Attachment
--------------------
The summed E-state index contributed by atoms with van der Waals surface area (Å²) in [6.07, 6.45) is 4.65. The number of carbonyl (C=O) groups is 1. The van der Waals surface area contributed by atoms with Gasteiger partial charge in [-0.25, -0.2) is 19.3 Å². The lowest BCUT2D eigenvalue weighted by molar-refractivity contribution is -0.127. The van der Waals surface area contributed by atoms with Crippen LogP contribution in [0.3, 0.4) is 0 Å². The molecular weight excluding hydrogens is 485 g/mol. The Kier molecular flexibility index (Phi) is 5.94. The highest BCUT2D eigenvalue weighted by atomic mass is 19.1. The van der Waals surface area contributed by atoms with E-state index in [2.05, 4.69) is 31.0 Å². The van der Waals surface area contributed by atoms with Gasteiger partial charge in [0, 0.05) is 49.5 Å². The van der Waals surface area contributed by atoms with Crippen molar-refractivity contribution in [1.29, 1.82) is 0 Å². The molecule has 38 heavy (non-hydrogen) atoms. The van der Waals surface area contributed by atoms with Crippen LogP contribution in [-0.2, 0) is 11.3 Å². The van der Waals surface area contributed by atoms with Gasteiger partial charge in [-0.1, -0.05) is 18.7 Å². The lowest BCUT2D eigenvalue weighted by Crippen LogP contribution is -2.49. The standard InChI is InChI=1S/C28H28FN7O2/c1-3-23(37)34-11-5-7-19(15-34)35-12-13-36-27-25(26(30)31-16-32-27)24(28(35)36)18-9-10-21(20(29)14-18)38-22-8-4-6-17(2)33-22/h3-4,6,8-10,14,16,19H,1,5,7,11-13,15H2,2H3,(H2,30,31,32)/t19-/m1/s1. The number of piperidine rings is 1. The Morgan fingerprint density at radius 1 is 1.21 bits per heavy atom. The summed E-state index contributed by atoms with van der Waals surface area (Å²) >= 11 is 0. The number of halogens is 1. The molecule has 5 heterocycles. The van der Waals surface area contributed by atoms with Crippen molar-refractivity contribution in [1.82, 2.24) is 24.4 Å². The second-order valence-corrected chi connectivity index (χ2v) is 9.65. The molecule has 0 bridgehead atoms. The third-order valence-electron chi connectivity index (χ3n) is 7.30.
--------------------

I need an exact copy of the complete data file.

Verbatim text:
The summed E-state index contributed by atoms with van der Waals surface area (Å²) in [6.07, 6.45) is 4.65. The number of carbonyl (C=O) groups is 1. The van der Waals surface area contributed by atoms with Gasteiger partial charge in [-0.25, -0.2) is 19.3 Å². The lowest BCUT2D eigenvalue weighted by molar-refractivity contribution is -0.127. The van der Waals surface area contributed by atoms with Crippen LogP contribution in [0.3, 0.4) is 0 Å². The molecular weight excluding hydrogens is 485 g/mol. The Kier molecular flexibility index (Phi) is 5.94. The highest BCUT2D eigenvalue weighted by atomic mass is 19.1. The van der Waals surface area contributed by atoms with E-state index in [2.05, 4.69) is 31.0 Å². The van der Waals surface area contributed by atoms with Gasteiger partial charge in [0, 0.05) is 49.5 Å². The van der Waals surface area contributed by atoms with Crippen molar-refractivity contribution in [1.29, 1.82) is 0 Å². The molecule has 38 heavy (non-hydrogen) atoms. The van der Waals surface area contributed by atoms with Crippen LogP contribution in [-0.2, 0) is 11.3 Å². The van der Waals surface area contributed by atoms with Gasteiger partial charge in [-0.1, -0.05) is 18.7 Å². The lowest BCUT2D eigenvalue weighted by Crippen LogP contribution is -2.49. The standard InChI is InChI=1S/C28H28FN7O2/c1-3-23(37)34-11-5-7-19(15-34)35-12-13-36-27-25(26(30)31-16-32-27)24(28(35)36)18-9-10-21(20(29)14-18)38-22-8-4-6-17(2)33-22/h3-4,6,8-10,14,16,19H,1,5,7,11-13,15H2,2H3,(H2,30,31,32)/t19-/m1/s1. The number of piperidine rings is 1. The Morgan fingerprint density at radius 1 is 1.21 bits per heavy atom. The summed E-state index contributed by atoms with van der Waals surface area (Å²) >= 11 is 0. The number of halogens is 1. The molecule has 5 heterocycles. The van der Waals surface area contributed by atoms with Crippen molar-refractivity contribution in [1.82, 2.24) is 24.4 Å². The second-order valence-corrected chi connectivity index (χ2v) is 9.65. The molecule has 0 bridgehead atoms. The third-order valence-electron chi connectivity index (χ3n) is 7.30.